KNOXVILLE, Tenn. (WATE) – When Tennessee House Speaker Glen Casada announced Tuesday he would resign following a planned vacation, it became clear: Speaker Pro Tempore and longtime Knox County lawmaker Rep. Bill Dunn will be taking the gavel.
While an exact date for Casada’s departure is unknown, is it also unclear how long Dunn would serve in that role.
Rep. Martin Daniel reacted to Casada’s resignation Tuesday, saying, “I think he realizes it’s the best thing for the legislature and the state. Immediately after yesterday’s vote, he noted he’d stay on, but I think he realizes this is the best thing. I look forward to working with him for a smooth transition. Speaker Dunn will become a speaker by default, but I believe the house republican caucus will make a motion to elect a new speaker before the legislature reconvenes next January.”
Daniel also said Tuesday there could be a chance Dunn would be considered as speaker on a more permanent basis because “he’s a good man, he’s been in the legislature for a long time and knows the ropes.”
Other lawmakers continue to weigh in.
“I think it will be very good for the house because he provides a lot of stability, a lot of experience. he’s got a sterling character. he’s somebody I think the house could be very comfortable with,” Lt. Governor Randy McNally said following Casada’s announcement.
Rep. Jeremy Faison called Casada a “failure at leadership” Tuesday and said his no-confidence vote went beyond the text message.
He said he doesn’t believe the house was run fairly under his watch. While it could be temporary, Faison said Rep. Dunn will bring steady calm to the state and you “there won’t be any scandals.”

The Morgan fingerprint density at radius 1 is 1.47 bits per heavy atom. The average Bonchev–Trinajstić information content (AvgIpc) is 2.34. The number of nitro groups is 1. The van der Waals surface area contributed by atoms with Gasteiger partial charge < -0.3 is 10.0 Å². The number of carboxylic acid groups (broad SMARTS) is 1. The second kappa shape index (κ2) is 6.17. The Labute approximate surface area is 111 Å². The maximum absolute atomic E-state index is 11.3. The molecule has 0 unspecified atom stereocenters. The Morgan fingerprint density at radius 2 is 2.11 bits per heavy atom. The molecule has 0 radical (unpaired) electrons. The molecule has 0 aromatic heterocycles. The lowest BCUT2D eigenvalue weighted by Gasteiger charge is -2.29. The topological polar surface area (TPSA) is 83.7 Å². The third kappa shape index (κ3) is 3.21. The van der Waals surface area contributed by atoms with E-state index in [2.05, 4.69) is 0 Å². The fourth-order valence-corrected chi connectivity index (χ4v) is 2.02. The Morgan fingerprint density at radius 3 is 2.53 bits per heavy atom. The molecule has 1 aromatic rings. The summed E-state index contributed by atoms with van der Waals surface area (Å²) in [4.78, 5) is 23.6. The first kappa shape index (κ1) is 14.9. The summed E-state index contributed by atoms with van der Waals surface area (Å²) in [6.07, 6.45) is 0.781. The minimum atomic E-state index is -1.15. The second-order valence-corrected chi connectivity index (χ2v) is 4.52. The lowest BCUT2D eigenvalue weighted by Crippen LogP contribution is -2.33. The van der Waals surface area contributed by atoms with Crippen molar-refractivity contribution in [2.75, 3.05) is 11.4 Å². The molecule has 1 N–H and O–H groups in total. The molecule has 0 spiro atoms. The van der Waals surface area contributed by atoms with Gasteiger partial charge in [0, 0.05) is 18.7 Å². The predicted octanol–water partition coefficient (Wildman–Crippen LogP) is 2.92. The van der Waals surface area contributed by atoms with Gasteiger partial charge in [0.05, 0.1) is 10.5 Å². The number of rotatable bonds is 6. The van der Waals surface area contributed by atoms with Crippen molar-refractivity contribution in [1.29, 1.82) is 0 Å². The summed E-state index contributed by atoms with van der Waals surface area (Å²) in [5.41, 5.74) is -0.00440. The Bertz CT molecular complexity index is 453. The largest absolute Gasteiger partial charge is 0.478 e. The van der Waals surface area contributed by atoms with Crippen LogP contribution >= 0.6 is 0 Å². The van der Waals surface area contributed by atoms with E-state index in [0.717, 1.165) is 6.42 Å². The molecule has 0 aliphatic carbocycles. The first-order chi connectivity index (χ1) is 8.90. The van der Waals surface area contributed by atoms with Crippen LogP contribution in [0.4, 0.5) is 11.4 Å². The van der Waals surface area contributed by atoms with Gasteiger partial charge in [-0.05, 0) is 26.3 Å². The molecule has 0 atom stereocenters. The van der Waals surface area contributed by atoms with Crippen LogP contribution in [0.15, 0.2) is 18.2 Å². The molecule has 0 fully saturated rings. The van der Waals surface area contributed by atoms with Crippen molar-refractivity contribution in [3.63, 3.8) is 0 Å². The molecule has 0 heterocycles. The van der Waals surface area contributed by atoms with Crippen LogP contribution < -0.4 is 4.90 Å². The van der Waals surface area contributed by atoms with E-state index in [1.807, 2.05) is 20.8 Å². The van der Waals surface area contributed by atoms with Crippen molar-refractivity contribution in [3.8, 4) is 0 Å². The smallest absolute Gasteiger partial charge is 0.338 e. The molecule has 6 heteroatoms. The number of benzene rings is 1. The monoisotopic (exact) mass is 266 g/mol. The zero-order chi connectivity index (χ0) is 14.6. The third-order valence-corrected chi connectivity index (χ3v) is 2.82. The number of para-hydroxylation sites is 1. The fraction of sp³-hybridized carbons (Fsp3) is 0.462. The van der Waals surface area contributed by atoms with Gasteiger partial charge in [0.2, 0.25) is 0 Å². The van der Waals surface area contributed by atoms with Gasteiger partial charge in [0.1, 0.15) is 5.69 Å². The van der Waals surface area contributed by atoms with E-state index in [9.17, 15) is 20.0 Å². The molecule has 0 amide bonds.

Rep. Jason Zachary said it was a tough moment Monday, sitting feet away from the current speaker, as he made the motion to amend the no-confidence resolution, ultimately ending debate and speeding up Casada’s fate.
“Yesterday was the toughest part. People are involved in this, families, people’s lives,” he said.
While he considers Casada a friend, he said his vote of no confidence Monday was about the future of the institution.
Whether Rep. Dunn’s time holding the gavel is long or short, Zachary things he’ll be great for Tennessee.
“There’s not a man of higher character and integrity in the House of Representatives. He’s forgotten more about the political institution than most of us know that is there. He’s a man of absolute integrity. He’s a leader and I think he’ll do a great job standing in as our speaker until we decide what we’re doing going forward,” he said.
Rep. Dunn said discussions are taking place about whether to have an election immediately or to wait until January.
Dunn, who brings 25 years of service to the table, was elected Speaker Pro Tem in January.
“I knew this day could come. It was never my dream to become a speaker, but it is my duty. When I’m the acting speaker, then I need to make decisions to help move Tennessee forward, to help move my caucus forward. So, that’s just what I need to be focused on,” he said.
Dunn acknowledged while people may know him as “far right,” he said most would say he’s fair.
Rep. Gloria Johnson, who was never called on by Speaker Casada during an abortion debate on the house floor, said she wants fairness out of the next speaker.
“I would love to see the next speaker be more fair-minded, more interested in public debate. The reality is we don’t have a democracy if every representative doesn’t have a voice,” Johnson said.
That’s a quality Dunn pledged he’d be Tuesday.
“I believe everyone that was elected, whatever party you’re from, deserve to be heard on the house floor, and the best decision come by listening to a diverse group of individuals,” Dunn said.
Johnson also said because Casada is only being called to step down as speaker, she believes he’ll still hold his seat as a state representative.
“He’s still going to be right there in those chambers, there is still corruption outside of him, so we have to continue to fight that corruption,” she said.
Dunn is left waiting for Casada to return on June 3, and set a date and time to officially resign.
“We wish him well in whatever his future endeavors are, but it’s time for the house of representatives to get back to the people’s business,” Dunn said. “I just want to help with whatever transition it is, keep things stable and calm, I think I bring a lot of boredom to the table, which is probably needed right now.”
While Dunn hasn’t said he’d be interested in the gavel long-term, he hasn’t ruled it out.
“My wife gives me very good advice. She says just do the next right thing, so instead of looking to next week or next month, I look to today and say what it the next right thing to do. As long as I keep doing that, things will be okay.”